What Airbnb really does to a neighbourhood
Airbnb may exacerbate conflicts between local communities and travellers, and regulatory rules across local authorities are accelerating.
Millions of people use Airbnb when travelling but its popularity sometimes puts it at odds with locals. So, how do short-term holiday lets really affect a neighbourhood?
In the decade since it was launched, online home rental platform Airbnb has amassed millions of rooms worldwide.
But it has also found itself entangled in disputes with authorities from Tokyo to Berlin to San Francisco.
Similar issues recur:
• the number of nights each year a property can be rented out
• the hiring of entire homes
• tax requirements
• how rules should be enforced
Short-term rental restrictions around the world
• Amsterdam: Entire home rentals limited to 60 days a year, set to be halved
• Barcelona: Short-term rentals must be licensed but no new licenses are being issued
• Berlin: Landlords need a permit to rent 50% or more of their main residence for a short period
• London: Short-term rentals for whole homes limited to 90 days a year
• Palma: Mayor has announced a ban on short-term flat rentals
• New York City: Usually illegal for flats to be rented for 30 consecutive days or fewer, unless the host is present
• Paris: Short-term rentals limited to 120 days a year
• San Francisco: Hosts must obtain business registration and short-term rental certificates. Entire property rentals limited to 90 days a year
• Singapore: Minimum rental period of six consecutive months for public housing
• Tokyo: Home sharing legalised in only 2017. Capped at 180 days per year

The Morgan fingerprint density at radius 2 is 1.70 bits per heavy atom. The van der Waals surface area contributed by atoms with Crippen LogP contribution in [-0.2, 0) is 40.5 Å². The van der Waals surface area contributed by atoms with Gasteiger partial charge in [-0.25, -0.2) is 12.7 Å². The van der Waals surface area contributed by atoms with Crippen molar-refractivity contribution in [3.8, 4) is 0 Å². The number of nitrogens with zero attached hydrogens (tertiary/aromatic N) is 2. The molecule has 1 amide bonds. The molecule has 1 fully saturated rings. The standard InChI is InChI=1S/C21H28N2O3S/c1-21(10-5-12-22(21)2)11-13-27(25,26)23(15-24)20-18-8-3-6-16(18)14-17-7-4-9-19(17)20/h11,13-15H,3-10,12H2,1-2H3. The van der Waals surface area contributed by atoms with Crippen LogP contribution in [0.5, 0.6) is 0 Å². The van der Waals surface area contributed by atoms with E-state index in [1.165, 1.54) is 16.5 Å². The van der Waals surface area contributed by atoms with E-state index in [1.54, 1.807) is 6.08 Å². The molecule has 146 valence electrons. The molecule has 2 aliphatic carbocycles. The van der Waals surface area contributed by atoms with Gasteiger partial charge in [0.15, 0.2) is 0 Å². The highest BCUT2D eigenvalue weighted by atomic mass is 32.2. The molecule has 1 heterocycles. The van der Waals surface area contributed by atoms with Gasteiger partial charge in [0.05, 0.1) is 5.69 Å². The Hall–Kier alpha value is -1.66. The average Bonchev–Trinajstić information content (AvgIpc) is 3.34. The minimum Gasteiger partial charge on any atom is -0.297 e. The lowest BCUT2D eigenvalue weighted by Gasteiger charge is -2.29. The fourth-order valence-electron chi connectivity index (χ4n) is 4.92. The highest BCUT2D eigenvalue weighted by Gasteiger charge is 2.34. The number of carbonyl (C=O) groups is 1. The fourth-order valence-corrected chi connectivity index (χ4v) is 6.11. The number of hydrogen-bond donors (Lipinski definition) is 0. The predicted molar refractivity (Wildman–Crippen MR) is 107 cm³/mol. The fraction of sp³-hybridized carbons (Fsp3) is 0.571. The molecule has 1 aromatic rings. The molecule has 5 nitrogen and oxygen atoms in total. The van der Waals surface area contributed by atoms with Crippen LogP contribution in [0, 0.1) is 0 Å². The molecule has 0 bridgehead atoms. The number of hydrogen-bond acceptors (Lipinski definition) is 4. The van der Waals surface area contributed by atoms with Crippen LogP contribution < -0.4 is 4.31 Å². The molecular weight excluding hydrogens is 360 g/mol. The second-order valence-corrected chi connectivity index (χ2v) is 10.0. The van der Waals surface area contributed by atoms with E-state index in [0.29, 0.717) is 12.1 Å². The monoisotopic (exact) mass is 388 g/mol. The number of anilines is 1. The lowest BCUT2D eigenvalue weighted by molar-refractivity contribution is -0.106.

Sources: Airbnb, Amsterdam City Council, Government of the Balearic Islands, Reuters, the New York Times
And while Airbnb represents only a tiny percentage of all housing units in any given city, it can represent a very substantial percentage in certain neighbourhoods, such as in Barcelona's Old Town.
The rapid expansion of short-term letting companies - as with drones and driverless cars - is a relatively unexpected phenomenon causing governments to rethink existing regulation.
Airbnb aims to host one billion guests each year by 2028. The scale of its ambition means regulatory battles are likely to continue for the foreseeable future, as more places try to shape and control its impact.
We may see more of the strict crackdowns that have happened in places such as Japan, Barcelona and Palma.
Even jurisdictions choosing a more conciliatory approach may still restrict certain types of listings and require some data sharing on rental activity.
This may put the brakes on the company's growth target but it could also help formalise and legitimise the presence of Airbnb as a permanent fixture in neighbourhoods around the world.
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